29th March Meeting friends and family outdoors is allowed. Weíre going to see ours on the 30th, for the first time since last October. Travel outside oneís locality now allowed. The return of the Brick Lane bagel run?
12th April Non-essential shops, libraries and hairdressers can open. But why not art galleries and museums? A very good question so far not sensibly answered. Holidays in this country will be allowed in self-contained accommodation.
17th May Museums and galleries can now reopen, as well as restaurants and hotels. Also international travel can resume, but this will be reliant on other countryís vaccination states and rulings, of course.
21st June All restrictions lifted. Mass mask burnings?

For me I can see myself getting out in the fresh air more in March as the stay-at-home rule is relaxed. Iíll finally get to take my library books back in April, but it wouldíve been nice to have been able to go see some art while Iím in town. But I wonít be able to do that until May. Letís hope day trips out to cathedral towns will happen then too. City breaks in the UK are tempting me for the summer, but Italy is looking unlikely before the Autumn. Itís good to have a rough idea, though.

We're still in covid lockdown, and as a new season of art-history trips approaches - Spring - so a new batch of cancellations is upon me. Lucca this March is now Lucca in March 2022 and Siena in May has just been cancelled and is now Toulouse and Albi, also in March 2022. Parma and Modena this June has yet to cancelled, but is looking dicey, I'd suggest. I'd like to vaguely and broadly conject that UK holidays might become possible in late Spring, maybe even around Easter, with foreign travel maybe in the Autumn. The roll-out of the vaccine and the fall in the rate of transmission and deaths across the UK suggests that some optimism may be in order. Our esteemed  leader is set to make some sort of announcement on the 22nd of this month.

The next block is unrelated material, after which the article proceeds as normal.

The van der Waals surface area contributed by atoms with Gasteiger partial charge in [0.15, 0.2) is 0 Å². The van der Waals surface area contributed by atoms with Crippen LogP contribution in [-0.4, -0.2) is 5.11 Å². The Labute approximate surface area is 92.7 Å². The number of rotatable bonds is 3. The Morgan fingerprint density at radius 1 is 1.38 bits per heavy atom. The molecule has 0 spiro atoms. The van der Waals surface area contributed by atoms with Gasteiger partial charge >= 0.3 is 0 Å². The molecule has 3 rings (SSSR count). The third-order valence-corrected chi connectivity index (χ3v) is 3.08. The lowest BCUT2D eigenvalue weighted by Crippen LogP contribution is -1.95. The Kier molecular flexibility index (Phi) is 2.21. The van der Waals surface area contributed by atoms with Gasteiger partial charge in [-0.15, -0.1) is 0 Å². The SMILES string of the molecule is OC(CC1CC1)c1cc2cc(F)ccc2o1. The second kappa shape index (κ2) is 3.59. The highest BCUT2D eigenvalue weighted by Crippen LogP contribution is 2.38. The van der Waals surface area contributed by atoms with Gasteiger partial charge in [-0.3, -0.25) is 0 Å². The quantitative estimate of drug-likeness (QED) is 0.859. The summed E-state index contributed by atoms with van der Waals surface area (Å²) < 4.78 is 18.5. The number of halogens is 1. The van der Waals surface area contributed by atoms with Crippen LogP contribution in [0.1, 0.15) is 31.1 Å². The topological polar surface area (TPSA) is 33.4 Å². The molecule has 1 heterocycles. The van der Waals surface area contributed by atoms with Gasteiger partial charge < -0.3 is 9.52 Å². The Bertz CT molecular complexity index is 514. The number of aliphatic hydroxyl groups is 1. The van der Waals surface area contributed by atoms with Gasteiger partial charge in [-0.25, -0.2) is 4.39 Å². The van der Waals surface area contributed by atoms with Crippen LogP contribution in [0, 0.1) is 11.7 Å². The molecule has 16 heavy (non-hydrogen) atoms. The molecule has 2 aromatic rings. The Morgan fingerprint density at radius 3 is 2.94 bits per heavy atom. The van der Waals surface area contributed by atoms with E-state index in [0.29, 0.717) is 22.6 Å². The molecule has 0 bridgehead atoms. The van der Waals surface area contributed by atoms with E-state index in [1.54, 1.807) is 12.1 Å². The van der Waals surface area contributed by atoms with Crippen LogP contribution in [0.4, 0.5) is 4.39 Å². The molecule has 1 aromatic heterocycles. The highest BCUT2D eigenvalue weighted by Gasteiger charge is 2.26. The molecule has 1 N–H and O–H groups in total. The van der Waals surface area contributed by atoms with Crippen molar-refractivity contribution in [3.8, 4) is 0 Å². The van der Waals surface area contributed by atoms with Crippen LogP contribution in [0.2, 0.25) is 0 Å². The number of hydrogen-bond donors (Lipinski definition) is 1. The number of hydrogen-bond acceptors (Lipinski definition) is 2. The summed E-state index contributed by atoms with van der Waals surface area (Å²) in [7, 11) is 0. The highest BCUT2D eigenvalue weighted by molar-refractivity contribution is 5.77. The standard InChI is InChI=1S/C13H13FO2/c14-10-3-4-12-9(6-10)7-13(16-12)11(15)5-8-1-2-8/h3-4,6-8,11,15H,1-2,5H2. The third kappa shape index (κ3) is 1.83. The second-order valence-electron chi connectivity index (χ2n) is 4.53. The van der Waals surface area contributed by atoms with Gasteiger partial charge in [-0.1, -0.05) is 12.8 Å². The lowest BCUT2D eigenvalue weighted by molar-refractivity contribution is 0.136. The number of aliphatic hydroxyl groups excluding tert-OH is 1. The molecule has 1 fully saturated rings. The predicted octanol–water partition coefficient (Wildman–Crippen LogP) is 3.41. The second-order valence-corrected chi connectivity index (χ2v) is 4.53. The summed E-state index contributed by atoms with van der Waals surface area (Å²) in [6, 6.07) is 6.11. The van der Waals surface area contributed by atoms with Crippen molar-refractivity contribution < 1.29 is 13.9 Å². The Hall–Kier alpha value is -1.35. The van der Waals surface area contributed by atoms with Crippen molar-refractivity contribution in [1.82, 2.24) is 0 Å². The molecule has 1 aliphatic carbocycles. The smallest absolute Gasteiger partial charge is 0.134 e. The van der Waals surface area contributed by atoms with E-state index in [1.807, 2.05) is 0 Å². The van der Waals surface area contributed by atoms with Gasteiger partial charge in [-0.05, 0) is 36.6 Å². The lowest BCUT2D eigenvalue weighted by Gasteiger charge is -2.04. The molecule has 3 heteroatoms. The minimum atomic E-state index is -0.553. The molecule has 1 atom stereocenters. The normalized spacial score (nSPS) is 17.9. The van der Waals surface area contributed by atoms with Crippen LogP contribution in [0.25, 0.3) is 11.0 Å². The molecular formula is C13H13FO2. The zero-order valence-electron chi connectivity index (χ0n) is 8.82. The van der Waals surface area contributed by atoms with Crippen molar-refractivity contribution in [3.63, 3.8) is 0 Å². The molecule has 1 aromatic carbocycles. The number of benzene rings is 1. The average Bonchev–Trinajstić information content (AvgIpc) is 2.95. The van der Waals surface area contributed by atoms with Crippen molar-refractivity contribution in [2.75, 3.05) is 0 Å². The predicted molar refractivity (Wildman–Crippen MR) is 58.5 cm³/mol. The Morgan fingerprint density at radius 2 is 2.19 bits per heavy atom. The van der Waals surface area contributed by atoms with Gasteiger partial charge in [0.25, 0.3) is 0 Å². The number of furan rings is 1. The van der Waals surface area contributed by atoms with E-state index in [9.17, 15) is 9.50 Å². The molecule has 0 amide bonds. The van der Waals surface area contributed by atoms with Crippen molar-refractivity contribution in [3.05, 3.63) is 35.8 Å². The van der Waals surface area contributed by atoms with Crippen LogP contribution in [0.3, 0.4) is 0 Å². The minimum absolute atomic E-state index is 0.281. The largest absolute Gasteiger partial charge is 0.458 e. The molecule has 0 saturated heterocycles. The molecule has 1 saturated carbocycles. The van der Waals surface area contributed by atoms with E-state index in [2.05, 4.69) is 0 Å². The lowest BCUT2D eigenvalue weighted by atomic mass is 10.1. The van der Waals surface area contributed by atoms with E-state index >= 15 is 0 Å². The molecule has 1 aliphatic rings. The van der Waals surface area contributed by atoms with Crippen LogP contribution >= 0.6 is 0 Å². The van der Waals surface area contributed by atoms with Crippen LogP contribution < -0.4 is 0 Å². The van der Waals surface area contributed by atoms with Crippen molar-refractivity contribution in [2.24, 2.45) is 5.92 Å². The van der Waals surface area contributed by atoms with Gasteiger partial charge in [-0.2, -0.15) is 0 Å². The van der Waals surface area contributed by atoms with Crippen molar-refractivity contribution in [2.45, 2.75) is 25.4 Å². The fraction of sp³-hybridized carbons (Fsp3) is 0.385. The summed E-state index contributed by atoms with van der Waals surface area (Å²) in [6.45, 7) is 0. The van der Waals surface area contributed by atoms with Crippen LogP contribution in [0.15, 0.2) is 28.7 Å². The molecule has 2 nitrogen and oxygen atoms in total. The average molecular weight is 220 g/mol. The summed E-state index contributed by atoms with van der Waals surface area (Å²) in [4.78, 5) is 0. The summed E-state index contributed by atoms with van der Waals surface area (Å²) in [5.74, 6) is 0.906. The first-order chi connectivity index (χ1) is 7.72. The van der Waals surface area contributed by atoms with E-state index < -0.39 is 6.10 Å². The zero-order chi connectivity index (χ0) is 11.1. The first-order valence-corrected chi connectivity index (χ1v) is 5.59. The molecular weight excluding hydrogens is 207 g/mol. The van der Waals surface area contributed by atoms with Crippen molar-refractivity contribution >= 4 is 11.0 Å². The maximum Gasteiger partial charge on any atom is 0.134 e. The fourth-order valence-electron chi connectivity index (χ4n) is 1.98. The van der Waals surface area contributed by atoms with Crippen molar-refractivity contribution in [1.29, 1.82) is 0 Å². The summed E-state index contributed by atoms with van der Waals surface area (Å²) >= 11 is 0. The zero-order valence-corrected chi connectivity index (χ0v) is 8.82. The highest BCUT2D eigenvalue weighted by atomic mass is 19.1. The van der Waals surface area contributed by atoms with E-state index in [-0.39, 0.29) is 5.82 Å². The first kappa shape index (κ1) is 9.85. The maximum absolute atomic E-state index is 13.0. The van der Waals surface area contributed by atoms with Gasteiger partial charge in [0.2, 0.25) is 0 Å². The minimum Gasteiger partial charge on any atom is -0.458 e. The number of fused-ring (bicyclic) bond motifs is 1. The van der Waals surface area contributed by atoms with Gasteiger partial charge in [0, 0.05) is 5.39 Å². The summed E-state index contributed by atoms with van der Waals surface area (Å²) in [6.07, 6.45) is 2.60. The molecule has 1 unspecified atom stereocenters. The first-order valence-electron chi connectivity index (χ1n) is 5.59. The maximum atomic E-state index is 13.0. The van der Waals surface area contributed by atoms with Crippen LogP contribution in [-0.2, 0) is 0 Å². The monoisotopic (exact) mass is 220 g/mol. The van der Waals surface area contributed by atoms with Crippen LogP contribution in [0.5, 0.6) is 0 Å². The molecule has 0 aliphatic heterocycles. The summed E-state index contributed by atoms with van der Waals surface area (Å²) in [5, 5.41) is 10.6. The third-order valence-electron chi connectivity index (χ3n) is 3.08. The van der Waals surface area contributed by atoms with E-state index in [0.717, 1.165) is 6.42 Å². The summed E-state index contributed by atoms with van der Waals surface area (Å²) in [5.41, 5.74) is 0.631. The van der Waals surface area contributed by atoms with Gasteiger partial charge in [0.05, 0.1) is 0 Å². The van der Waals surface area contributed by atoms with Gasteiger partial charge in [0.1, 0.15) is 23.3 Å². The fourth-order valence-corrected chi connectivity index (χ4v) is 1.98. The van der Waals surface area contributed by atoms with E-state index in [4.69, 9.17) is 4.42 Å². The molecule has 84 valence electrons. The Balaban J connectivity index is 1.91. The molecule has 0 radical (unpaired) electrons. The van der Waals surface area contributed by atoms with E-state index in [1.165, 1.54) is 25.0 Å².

old news here

April 2021
David Hewson The Garden of Angels Venice
Laurie R. King Island of the Mad Venice
Anna Bellani The Venetian Safari

March 2021
Philip Gwynne Jones The Venetian Legacy Venice
Jonathan Chalstrey Punch! Florence
Amelia B. Edwards The Story Of Salome short story Venice
Ross King The Bookseller of Florence Florence
Donna Leon Transient Desires Venice

February 2021
Francis Spufford Light Perpetual London

January 2021
Lily and Minnie  New cats

October 2020
Lucretia Grindle The Faces of Angels Florence
Valerie Martin I Give It To You Florence
Us Venice TV

September 2020
Christobel Kent The Viper Florence

August 2020
Norwich Trips

July 2020
Chris Beckett Two Tribes London
David Hewson Shooter in the Shadows Venice
Dorian Gerhold London Bridge and its Houses
David Mitchell Utopia Avenue
Charles Dickens Dombey and Son

May 2020
David Whittaker Mindful of Venice Reflections and Meanderings

April 2020

Christopher Bollen A Beautiful Crime Venice
Philip Gwynne Jones Venetian Gothic

March 2020

Van Eyck in Ghent and Bruges Trips
Donna Leon Trace Elements Venice





Venice // Florence // London // Berlin

Copyright © Jeff Cotton 1998-2021
Twenty-three years!